Ticket #9170: 9170_manage_command.diff

File 9170_manage_command.diff, 4.1 KB (added by Eric Holscher, 13 years ago)

Super basic example and simple reference

  • docs/howto/custom-management-commands.txt

    diff --git a/docs/howto/custom-management-commands.txt b/docs/howto/custom-management-commands.txt
    index b6cc850..3f633c6 100644
    a b a command that can be executed as an action when you run ``manage.py``:: 
    2020            __init__.py
    2121            commands/
    2222                __init__.py
    23                 explode.py
     23                disable_comments.py
    2424        views.py
    2626In this example, the ``explode`` command will be made available to any project
    The ``explode.py`` module has only one requirement -- it must define a class 
    3030called ``Command`` that extends ``django.core.management.base.BaseCommand``.
    3232For more details on how to define your own commands, look at the code for the
    33 existing ``django-admin.py`` commands, in ``/django/core/management/commands``.
    34  No newline at end of file
     33existing ``django-admin.py`` commands, in ``/django/core/management/commands``.
     35A simple example
     38Management commands are generally useful because they allow you to execute code in the context of the Django Application which you are in. You can be sure that the environment and your models will be there, because they are processed through Django. A common use for management commands is for a cron job that will be called to do something with your Django installation.
     40Let's say we have a blog application, and every once in a while we'd like to disable comments on our posts. This makes sure that spam comments won't get posted to them. If there is a spam attack on my blog, and I want to close comments quickly. We could write a management command to accomplish this.
     42Following the example configuration above, your code will go in the **disable_comments.py** file::
     44    import datetime
     45    from django.core.management.base import NoArgsCommand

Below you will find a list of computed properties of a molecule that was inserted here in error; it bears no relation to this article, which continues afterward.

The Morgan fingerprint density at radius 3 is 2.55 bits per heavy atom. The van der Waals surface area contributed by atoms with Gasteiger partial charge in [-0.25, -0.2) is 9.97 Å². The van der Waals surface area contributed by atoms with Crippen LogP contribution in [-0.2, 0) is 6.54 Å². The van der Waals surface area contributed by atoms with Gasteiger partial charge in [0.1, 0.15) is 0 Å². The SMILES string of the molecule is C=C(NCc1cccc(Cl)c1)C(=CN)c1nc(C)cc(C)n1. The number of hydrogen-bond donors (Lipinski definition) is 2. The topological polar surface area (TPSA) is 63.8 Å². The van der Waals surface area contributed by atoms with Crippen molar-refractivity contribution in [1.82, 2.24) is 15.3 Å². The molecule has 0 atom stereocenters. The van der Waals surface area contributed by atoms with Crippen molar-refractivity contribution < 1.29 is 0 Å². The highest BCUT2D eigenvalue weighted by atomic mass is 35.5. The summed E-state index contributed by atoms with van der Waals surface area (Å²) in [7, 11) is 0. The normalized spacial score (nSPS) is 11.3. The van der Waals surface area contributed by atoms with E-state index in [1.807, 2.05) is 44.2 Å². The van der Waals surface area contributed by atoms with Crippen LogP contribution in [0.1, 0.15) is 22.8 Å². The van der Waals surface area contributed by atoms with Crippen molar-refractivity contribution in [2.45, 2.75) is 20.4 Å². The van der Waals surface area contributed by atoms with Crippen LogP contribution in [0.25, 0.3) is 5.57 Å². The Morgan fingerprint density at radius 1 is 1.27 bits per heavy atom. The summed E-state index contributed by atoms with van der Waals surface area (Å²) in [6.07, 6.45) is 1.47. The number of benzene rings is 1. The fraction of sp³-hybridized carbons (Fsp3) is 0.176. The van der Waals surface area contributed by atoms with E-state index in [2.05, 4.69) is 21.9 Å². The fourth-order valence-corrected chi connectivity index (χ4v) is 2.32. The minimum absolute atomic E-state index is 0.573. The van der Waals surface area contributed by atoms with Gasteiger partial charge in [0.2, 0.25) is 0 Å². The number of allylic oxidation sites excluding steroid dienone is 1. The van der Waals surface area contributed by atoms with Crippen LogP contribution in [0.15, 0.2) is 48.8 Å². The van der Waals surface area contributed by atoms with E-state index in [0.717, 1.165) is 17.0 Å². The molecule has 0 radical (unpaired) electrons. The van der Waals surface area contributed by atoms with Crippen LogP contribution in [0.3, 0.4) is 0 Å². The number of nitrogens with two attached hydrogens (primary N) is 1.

47    class Command(NoArgsCommand):
     48        help = "Run as a cronjob to clean out old data from the database"
     50        def handle_noargs(self, **options):
     51            from blog.models import Post
     52            for post in Post.objects.all():
     53                post.comments_active = False
     54                post.save()
     56We could then run this command from the command line like ``./manage.py disable_comments``, or optionally ``django-admin.py disable_comments``. That is really all their is to it!
     59Types of Management Commands
     62There are different types of management commands that you may want to make use of. They all subclass ``BaseCommand``, and give you other options.
     67``AppCommand`` is a management command which takes one or more installed application names as arguments, and does something with each of them. It is useful for management commands that act on an app specifically, and will validate that the apps you pass in exist.
     69An example of a command that uses ``AppCommand`` is the ``sqlall`` management command that comes with Django.
     71Rather than implementing ``handle()``, subclasses must implement ``handle_app``, function, which is passed in the model objects of the application. If multiple applications are passed in, it will called once for each application.
     77``LabelCommand`` is a management command which takes one or more arbitrary arguments (labels) on the command line, and does something with each of them.
     79Rather than implementing ``handle()``, subclasses must implement ``handle_label()``, which will be called once for each label. An example of a command that does this is the ``startapp`` command.
     81If the arguments should be names of installed applications, use ``AppCommand`` instead.
     87``NoArgsCommand`` is a management command which takes no arguments on the command line.
     89Rather than implementing ``handle()``, subclasses must implement ``handle_noargs()``; ``handle()`` itself is overridden to ensure no arguments are passed to the command. ``syncdb`` is an example of this type of command.
     91Attempting to pass arguments will raise ``CommandError``.
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